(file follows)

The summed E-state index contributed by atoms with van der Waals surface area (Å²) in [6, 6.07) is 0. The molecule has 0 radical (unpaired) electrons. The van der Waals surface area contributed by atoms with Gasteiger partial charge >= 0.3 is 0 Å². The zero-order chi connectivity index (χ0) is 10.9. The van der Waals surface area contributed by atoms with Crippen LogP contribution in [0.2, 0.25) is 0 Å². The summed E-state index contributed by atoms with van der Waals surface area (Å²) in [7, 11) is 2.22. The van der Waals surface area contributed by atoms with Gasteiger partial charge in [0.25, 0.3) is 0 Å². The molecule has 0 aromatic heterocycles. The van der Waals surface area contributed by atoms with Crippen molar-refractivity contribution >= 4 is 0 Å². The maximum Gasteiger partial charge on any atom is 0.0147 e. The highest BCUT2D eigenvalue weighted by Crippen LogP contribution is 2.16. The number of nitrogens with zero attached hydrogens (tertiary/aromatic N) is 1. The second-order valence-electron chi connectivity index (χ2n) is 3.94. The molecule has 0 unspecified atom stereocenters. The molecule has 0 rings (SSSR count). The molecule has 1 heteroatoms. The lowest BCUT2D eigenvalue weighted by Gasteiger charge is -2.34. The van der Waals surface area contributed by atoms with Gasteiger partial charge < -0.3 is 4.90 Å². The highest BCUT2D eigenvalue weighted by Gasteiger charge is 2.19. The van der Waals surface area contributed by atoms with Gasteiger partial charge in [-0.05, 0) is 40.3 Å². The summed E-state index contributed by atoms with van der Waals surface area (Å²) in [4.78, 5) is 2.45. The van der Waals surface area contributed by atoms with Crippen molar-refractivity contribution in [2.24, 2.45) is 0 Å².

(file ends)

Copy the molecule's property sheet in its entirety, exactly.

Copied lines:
The summed E-state index contributed by atoms with van der Waals surface area (Å²) in [6, 6.07) is 0. The molecule has 0 radical (unpaired) electrons. The van der Waals surface area contributed by atoms with Gasteiger partial charge >= 0.3 is 0 Å². The zero-order chi connectivity index (χ0) is 10.9. The van der Waals surface area contributed by atoms with Crippen LogP contribution in [0.2, 0.25) is 0 Å². The summed E-state index contributed by atoms with van der Waals surface area (Å²) in [7, 11) is 2.22. The van der Waals surface area contributed by atoms with Gasteiger partial charge in [0.25, 0.3) is 0 Å². The molecule has 0 aromatic heterocycles. The van der Waals surface area contributed by atoms with Crippen molar-refractivity contribution >= 4 is 0 Å². The maximum Gasteiger partial charge on any atom is 0.0147 e. The highest BCUT2D eigenvalue weighted by Crippen LogP contribution is 2.16. The number of nitrogens with zero attached hydrogens (tertiary/aromatic N) is 1. The second-order valence-electron chi connectivity index (χ2n) is 3.94. The molecule has 0 unspecified atom stereocenters. The molecule has 0 rings (SSSR count). The molecule has 1 heteroatoms. The lowest BCUT2D eigenvalue weighted by Gasteiger charge is -2.34. The van der Waals surface area contributed by atoms with Gasteiger partial charge < -0.3 is 4.90 Å². The highest BCUT2D eigenvalue weighted by Gasteiger charge is 2.19. The van der Waals surface area contributed by atoms with Gasteiger partial charge in [-0.05, 0) is 40.3 Å². The summed E-state index contributed by atoms with van der Waals surface area (Å²) in [4.78, 5) is 2.45. The van der Waals surface area contributed by atoms with Crippen molar-refractivity contribution in [2.24, 2.45) is 0 Å².